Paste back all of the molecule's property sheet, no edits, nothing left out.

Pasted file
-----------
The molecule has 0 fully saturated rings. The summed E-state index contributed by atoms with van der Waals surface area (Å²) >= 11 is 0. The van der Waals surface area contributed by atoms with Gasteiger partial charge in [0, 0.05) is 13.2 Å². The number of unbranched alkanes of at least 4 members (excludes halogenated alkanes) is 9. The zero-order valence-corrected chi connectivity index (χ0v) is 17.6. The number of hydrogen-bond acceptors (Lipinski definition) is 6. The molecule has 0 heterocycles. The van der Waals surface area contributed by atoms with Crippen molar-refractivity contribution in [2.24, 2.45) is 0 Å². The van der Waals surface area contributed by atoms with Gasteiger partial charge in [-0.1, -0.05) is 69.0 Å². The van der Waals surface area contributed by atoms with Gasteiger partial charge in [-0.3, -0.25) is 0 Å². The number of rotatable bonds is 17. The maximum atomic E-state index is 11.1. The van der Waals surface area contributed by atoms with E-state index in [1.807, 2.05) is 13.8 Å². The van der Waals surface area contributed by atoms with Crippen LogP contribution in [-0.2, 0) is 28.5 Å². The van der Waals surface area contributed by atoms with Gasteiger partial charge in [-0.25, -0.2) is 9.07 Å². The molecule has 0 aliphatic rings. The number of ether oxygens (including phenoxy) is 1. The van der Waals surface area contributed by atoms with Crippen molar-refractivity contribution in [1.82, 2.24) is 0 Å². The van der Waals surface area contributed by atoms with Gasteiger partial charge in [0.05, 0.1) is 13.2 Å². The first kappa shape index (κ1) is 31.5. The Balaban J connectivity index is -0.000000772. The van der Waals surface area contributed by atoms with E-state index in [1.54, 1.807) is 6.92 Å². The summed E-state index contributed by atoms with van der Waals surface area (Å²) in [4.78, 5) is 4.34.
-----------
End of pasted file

The molecule has 0 fully saturated rings. The summed E-state index contributed by atoms with van der Waals surface area (Å²) >= 11 is 0. The van der Waals surface area contributed by atoms with Gasteiger partial charge in [0, 0.05) is 13.2 Å². The number of unbranched alkanes of at least 4 members (excludes halogenated alkanes) is 9. The zero-order valence-corrected chi connectivity index (χ0v) is 17.6. The number of hydrogen-bond acceptors (Lipinski definition) is 6. The molecule has 0 heterocycles. The van der Waals surface area contributed by atoms with Crippen molar-refractivity contribution in [2.24, 2.45) is 0 Å². The van der Waals surface area contributed by atoms with Gasteiger partial charge in [-0.1, -0.05) is 69.0 Å². The van der Waals surface area contributed by atoms with Gasteiger partial charge in [-0.3, -0.25) is 0 Å². The number of rotatable bonds is 17. The maximum atomic E-state index is 11.1. The van der Waals surface area contributed by atoms with E-state index in [1.807, 2.05) is 13.8 Å². The van der Waals surface area contributed by atoms with Crippen LogP contribution in [-0.2, 0) is 28.5 Å². The van der Waals surface area contributed by atoms with Gasteiger partial charge in [-0.25, -0.2) is 9.07 Å². The molecule has 0 aliphatic rings. The number of ether oxygens (including phenoxy) is 1. The van der Waals surface area contributed by atoms with Crippen molar-refractivity contribution in [1.82, 2.24) is 0 Å². The van der Waals surface area contributed by atoms with Gasteiger partial charge in [0.05, 0.1) is 13.2 Å². The first kappa shape index (κ1) is 31.5. The Balaban J connectivity index is -0.000000772. The van der Waals surface area contributed by atoms with E-state index in [1.54, 1.807) is 6.92 Å². The summed E-state index contributed by atoms with van der Waals surface area (Å²) in [4.78, 5) is 4.34.